Primary Primary Maths

Primary Literacy – Fresh Ideas for English

APP encourages us to set up creative situations for children to be able to demonstrate their learning through innovation. This can often be difficult within the confines of the curriculum but by making use of changing technologies and fresh opportunities the English curriculum can be delivered in a very creative way.

In my class, English used to be met with groans, especially from the boys who saw it as a chore, but with a little research and thought, my school managed to get those same boys champing at the bit for their English lessons.

One of the real bugbears used to be comprehension – a piece of text, ten or more questions, sit there, read it, then answer in full sentences. It was over simple for all but the ones who struggled. The answers for the questions were sequential in the text so the child didn’t need an understanding of the whole text to be able to answer. They might have provided the answers but they were little more than cut and paste exercises, especially when we tell the children that the words and spellings they need are in the questions and the text. There’s then the huge leap when we expect them to answer questions where the information is inferred.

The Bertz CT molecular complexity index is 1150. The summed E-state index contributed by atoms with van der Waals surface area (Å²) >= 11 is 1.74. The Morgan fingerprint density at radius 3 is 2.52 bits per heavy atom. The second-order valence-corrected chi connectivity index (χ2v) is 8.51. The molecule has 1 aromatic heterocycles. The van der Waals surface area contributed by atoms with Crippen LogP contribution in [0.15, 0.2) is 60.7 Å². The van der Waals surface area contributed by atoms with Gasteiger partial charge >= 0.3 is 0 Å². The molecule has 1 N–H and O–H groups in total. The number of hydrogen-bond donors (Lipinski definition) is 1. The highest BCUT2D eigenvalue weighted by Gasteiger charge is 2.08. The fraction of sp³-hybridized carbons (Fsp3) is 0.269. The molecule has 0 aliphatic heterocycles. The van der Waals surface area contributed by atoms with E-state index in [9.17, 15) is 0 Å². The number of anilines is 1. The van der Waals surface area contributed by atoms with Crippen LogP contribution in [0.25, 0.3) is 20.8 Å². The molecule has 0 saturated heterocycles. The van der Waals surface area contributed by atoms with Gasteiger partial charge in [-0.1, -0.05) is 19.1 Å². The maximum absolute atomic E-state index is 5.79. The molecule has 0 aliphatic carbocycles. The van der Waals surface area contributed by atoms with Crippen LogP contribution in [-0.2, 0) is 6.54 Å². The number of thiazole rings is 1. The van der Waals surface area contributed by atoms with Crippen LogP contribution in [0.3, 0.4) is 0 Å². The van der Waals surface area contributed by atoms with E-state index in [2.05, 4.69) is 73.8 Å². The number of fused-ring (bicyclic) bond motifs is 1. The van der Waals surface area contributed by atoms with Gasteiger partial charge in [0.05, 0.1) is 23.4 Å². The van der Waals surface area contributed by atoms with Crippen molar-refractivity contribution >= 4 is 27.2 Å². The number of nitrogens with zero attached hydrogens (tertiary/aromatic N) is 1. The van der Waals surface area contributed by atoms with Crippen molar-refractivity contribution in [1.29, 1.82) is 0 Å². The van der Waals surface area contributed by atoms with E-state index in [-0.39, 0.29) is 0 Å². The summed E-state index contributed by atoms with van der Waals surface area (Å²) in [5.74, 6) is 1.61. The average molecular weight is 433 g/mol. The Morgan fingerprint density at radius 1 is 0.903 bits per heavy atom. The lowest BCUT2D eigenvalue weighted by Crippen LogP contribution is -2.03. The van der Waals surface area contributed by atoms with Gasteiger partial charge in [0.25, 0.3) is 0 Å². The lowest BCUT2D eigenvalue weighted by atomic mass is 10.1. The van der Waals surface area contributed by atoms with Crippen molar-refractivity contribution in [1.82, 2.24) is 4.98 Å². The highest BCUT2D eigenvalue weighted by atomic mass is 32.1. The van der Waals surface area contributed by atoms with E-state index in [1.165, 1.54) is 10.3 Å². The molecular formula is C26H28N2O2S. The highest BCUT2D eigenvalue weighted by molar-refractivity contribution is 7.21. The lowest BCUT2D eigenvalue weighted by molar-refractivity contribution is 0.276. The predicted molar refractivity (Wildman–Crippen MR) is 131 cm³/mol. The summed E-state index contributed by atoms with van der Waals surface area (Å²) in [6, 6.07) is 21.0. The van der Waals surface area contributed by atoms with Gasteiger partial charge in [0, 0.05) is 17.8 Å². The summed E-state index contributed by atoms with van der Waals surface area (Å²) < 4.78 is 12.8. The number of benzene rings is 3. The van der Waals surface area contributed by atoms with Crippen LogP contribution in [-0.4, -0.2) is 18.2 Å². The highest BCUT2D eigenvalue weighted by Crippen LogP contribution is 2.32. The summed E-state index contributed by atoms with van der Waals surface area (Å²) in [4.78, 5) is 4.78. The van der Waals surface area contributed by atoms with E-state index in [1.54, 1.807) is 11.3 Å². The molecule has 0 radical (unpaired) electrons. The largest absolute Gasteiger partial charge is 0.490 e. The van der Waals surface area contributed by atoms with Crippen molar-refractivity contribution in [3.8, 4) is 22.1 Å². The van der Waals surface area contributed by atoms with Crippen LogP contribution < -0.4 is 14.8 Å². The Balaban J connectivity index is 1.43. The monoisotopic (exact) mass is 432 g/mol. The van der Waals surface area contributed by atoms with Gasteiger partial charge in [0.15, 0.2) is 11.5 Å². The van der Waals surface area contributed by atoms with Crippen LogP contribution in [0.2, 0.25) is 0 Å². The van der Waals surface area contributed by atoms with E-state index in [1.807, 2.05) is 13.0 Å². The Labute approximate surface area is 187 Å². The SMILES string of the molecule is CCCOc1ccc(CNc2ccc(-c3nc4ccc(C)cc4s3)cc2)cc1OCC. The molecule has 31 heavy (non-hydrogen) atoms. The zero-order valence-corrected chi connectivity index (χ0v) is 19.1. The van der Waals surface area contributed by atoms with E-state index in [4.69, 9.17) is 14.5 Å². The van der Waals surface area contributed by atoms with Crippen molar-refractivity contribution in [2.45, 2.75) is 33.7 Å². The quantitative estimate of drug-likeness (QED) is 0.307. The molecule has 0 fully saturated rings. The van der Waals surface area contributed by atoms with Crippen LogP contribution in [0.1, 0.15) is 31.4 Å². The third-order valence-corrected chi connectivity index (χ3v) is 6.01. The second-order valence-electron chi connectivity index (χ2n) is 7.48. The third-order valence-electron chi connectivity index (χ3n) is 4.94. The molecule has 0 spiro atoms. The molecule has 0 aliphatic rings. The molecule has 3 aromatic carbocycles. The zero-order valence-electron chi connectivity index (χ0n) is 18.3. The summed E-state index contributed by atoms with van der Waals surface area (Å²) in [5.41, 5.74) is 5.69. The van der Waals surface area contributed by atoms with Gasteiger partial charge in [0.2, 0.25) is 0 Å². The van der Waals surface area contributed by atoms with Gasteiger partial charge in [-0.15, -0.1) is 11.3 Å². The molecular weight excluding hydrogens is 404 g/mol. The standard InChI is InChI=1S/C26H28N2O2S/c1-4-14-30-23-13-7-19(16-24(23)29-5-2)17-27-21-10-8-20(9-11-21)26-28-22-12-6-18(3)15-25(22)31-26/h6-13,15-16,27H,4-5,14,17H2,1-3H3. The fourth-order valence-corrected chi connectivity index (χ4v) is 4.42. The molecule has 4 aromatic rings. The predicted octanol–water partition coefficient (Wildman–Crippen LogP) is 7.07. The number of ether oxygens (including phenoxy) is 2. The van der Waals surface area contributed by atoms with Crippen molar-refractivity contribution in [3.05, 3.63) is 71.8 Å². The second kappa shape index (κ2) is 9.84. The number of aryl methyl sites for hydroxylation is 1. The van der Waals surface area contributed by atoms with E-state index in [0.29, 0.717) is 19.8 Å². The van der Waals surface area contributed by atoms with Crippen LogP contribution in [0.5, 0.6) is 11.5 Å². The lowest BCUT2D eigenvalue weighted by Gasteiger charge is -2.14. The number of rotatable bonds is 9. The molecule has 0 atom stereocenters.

Likewise with story writing. How much of the written material a child encounters is presented in the style we expect them to produce? We ask for paragraphs, speech marks etc, without realising that these are rarely encountered in today’s world unless a child is reading a reasonably challenging book. Even then they are not likely to have taken note of them as they read.

It’s often said that for children to engage in lessons it’s important that they are fun. Poorly informed critics scoff, saying

‘How can a child be learning if all they’re doing is playing games. They might be enjoying it but are they learning?’

I think that the concept of ‘making lessons fun’ is a rather superficial one. What is needed is a closer look at why they’re fun and it’s not too difficult to see that the reason is because they are relevant to the child’s out of school activities they enjoy.
Few children would go home to their parents and tell them they are going to settle down and write a story or do some comprehension. No, if anything they’ll be in front of the TV, playing mock battles, kicking a ball around, playing with their toys or on computer games.

So if we can make their school experiences like their home ones but with the learning still in focus, we will carry them with us more easily.

I’ve put together some of the ideas I’ve used with my class to help them feel more appreciative of English and hope that you find them helpful too.

Dave Lewis, Primary teacher

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